That’s good news for fans, but it’s not making certain agents happy. Smooth labor sailing likely means a new CBA that is pretty close in most terms to the current CBA. Agents — especially agents who represent veterans — don’t like that because they believe that the current rules regarding free agency, draft pick compensation, luxury taxes and qualifying offers penalize the players they represent. Today Ken Rosenthal has a story about that anger, talking to both anonymous agents and super agent Scott Boras about how baseball’s middle class is disappearing and baseball’s median salary goes lower and lower.

Major League Baseball counters that while the median salary is going down, the average salary is going up. And baseball is right about that. But it’s also the case that the average is propped up by a handful of superstar contracts while the somewhat less lucrative but still nice mid-level contracts for mid-level veterans are disappearing. The financial landscape of the game is morphing into one with a small upper class with nine-figure contracts and a large lower class of pre-arbitration players and veterans on shorter, smaller deals, squeezing the old veteran middle class out of existence.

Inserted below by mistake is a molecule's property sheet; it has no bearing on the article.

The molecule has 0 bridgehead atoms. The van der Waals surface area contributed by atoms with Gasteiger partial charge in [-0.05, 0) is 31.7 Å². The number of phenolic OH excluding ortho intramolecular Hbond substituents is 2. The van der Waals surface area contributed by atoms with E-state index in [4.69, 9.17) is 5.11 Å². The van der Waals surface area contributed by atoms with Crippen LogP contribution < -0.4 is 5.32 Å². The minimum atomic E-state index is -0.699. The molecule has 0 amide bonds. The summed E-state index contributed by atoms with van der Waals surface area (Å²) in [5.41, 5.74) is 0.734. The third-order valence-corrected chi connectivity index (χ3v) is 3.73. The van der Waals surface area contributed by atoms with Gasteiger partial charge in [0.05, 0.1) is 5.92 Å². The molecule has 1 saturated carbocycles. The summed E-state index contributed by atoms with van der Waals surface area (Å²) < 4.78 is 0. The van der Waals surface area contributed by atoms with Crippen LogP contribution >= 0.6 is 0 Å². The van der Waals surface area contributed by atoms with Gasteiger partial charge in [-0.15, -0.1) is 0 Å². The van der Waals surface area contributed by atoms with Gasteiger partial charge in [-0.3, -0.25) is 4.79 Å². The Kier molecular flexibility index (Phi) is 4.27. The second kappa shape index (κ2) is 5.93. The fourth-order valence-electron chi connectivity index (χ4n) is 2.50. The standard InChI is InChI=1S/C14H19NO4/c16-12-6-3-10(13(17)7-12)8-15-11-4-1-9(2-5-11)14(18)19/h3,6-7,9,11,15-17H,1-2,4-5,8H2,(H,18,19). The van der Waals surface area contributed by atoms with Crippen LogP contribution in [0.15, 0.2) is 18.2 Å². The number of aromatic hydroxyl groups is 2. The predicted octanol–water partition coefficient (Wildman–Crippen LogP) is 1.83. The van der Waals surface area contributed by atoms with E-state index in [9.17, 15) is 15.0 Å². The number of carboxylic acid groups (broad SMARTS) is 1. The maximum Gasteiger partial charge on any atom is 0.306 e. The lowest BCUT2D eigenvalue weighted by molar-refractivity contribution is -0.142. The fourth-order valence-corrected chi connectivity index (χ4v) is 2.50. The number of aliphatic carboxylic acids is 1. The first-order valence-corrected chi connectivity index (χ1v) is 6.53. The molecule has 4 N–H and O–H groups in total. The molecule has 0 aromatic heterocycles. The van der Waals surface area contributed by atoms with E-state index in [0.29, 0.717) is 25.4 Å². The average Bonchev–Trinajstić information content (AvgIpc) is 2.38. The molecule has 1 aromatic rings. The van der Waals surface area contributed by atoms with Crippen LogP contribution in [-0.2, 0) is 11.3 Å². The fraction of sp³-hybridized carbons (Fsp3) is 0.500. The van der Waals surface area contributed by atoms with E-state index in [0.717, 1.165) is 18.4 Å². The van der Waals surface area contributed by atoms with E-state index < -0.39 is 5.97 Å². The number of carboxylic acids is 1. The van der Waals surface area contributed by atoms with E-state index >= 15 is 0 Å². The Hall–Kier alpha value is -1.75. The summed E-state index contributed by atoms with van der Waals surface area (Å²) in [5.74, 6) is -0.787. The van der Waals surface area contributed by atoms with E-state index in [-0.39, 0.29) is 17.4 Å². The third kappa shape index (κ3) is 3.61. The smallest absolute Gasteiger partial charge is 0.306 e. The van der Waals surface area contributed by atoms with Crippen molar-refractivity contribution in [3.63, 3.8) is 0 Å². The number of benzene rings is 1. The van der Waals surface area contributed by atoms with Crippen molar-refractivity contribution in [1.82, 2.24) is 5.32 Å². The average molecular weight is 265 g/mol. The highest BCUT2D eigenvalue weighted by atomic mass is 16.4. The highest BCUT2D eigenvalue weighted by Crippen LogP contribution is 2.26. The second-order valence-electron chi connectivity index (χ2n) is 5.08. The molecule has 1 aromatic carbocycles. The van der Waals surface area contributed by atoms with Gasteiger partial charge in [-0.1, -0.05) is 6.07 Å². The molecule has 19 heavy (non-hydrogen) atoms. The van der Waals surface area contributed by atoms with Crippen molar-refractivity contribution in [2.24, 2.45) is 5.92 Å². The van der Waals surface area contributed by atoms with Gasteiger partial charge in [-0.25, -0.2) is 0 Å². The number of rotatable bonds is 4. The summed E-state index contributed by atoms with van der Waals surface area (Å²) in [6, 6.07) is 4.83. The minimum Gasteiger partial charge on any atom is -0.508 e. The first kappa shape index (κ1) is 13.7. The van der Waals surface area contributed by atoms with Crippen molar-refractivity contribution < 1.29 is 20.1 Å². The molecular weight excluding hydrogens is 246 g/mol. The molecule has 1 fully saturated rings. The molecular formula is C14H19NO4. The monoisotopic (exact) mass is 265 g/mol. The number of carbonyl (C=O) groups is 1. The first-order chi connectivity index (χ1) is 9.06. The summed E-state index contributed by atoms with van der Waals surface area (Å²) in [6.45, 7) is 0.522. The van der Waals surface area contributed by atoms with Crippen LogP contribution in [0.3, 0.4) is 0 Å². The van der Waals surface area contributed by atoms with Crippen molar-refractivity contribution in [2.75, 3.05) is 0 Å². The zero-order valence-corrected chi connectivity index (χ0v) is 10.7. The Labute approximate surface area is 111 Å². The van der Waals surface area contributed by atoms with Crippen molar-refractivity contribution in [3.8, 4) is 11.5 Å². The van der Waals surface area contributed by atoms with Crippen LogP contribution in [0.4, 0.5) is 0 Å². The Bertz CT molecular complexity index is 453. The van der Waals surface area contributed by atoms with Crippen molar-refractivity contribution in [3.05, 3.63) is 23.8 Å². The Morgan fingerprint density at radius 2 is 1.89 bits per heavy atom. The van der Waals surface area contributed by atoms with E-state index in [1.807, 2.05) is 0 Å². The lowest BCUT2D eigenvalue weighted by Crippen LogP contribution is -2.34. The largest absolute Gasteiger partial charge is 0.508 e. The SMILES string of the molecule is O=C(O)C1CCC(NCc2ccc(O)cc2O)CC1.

Sound familiar?

Baseball, of course, is not the American economy. There are some good reasons why those mid-level contracts have gone away. Specifically, because they tended not to be very good deals for the teams who signed them. At the same time, baseball is far better able to tweak its rules to spread the wealth than the U.S. government can, and those rules — like the qualifying offer and luxury tax — have had a harsh impact on a lot of players.